1. Following COVID-19 infection with associated olfactory dysfunction, this randomized trial found no difference between a 10-day course of oral prednisolone and placebo.
Evidence Rating Level: 1 (Excellent)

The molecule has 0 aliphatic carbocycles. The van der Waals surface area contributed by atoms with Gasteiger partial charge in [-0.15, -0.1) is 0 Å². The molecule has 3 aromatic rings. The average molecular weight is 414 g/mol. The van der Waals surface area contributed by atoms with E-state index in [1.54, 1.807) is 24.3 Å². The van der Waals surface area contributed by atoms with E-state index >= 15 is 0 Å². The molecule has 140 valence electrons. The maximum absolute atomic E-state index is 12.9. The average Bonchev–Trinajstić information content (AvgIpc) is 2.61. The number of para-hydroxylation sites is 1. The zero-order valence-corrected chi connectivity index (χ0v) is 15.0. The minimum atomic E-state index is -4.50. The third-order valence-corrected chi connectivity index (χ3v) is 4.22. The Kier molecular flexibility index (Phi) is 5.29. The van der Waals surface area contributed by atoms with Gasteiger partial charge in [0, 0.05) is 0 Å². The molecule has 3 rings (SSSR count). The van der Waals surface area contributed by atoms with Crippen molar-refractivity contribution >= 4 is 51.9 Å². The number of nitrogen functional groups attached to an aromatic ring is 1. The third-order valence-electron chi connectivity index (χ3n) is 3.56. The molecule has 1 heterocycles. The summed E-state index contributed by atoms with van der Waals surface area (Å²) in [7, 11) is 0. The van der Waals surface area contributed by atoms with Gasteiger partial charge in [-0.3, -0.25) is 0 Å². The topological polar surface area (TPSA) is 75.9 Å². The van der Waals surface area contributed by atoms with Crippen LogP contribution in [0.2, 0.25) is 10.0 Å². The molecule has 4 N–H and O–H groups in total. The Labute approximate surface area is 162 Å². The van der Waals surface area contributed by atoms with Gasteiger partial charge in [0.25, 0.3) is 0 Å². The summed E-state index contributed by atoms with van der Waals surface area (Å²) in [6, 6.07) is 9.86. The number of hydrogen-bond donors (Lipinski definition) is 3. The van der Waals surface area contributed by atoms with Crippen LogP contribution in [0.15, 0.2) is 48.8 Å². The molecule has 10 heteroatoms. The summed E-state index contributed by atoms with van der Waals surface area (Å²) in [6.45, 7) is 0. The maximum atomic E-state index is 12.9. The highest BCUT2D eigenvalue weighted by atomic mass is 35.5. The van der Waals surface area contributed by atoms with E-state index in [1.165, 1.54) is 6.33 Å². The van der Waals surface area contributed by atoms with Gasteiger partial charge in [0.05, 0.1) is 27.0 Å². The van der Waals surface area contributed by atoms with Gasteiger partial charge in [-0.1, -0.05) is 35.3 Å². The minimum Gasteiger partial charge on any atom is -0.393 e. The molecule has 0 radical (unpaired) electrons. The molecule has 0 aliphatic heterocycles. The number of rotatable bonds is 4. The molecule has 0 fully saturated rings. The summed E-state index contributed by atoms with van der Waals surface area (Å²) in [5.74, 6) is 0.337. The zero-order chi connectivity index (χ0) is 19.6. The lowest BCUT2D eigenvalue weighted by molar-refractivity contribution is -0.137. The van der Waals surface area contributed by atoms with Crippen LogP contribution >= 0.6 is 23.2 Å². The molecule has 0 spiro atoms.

Olfactory disorders are a common feature in COVID-19 patients, occurring in approximately two in three patients. Most patients recover within 4 weeks, but many will continue to suffer from olfactory disorder after many months. Unfortunately, these olfactory symptoms can result in depressive symptoms and nutritional issues, which ultimately lead to lower patient quality of life. The only therapeutic option offered now is olfactory training, though there is limited evidence about its efficacy. The olfactory symptoms are thought to be a result of an inflammatory response – a short course of oral corticosteroids has been hypothesized to improve olfactory symptoms; however, there is limited evidence for this, and there is not yet a consensus for treatment. The Corticosteroids for COVID-19-induced loss of smell (COCOS) trial was a single-center, randomized, double-blinded, placebo-controlled trial in the Netherlands to determine the efficacy of prednisolone on olfactory disorders following COVID-19 infection. Patients with COVID-19 infection and objective hyposmia or anosmia were recruited from November 2021 to February 2022 and randomized to receive a 10-day course of oral prednisolone or placebo. Patients were assessed at baseline and at 12 weeks, and throughout the trial, both groups performed 12 weeks of olfactory training twice a day. The primary outcome was the objective difference between the two groups on the threshold-discrimination-identification (TDI) score, and secondary outcomes included gustatory function and the impact of changes on the quality of life. 115 patients were enrolled and randomized to prednisolone (n = 58) or placebo (n = 57). With respect to the primary outcome, there was similar improvement in olfactory function in both groups after 12 weeks, with a mean TDI of 26.8 in the placebo group, and 28.8 in the prednisolone group with a median difference of 2.0 (95% CI 0.65 – 1.5, p=0.10). With respect to secondary outcomes, self-reported smell function on the visual analogue scale (VAS) for quality of life was 3.2 (IQR 1.8-6.5) in the placebo group and 3.6 (IQR 1.0-5.8) in the prednisolone group with a median difference of 0.45 (p=0.53). In addition, there were no differences between the two groups in objective gustatory function at 12 weeks. Overall, the findings from this study suggest that in patients who suffered a COVID-19 infection with associated olfactory symptoms, there was no difference in olfactory function between a short course of oral prednisolone and a placebo. A major limitation of this study is the timing of the corticosteroid treatment; in this trial, it was given within 4 weeks of COVID-19 infection, which may result in a decreased efficacy of the corticosteroid course. Given the harmful effects of post-COVID-19 olfactory dysfunction, this study is an important first step in exploring possible treatment options. Further research with variable timing of corticosteroid administration and the effect of different COVID-19 strains on olfactory disorder will be instrumental in guiding future therapy.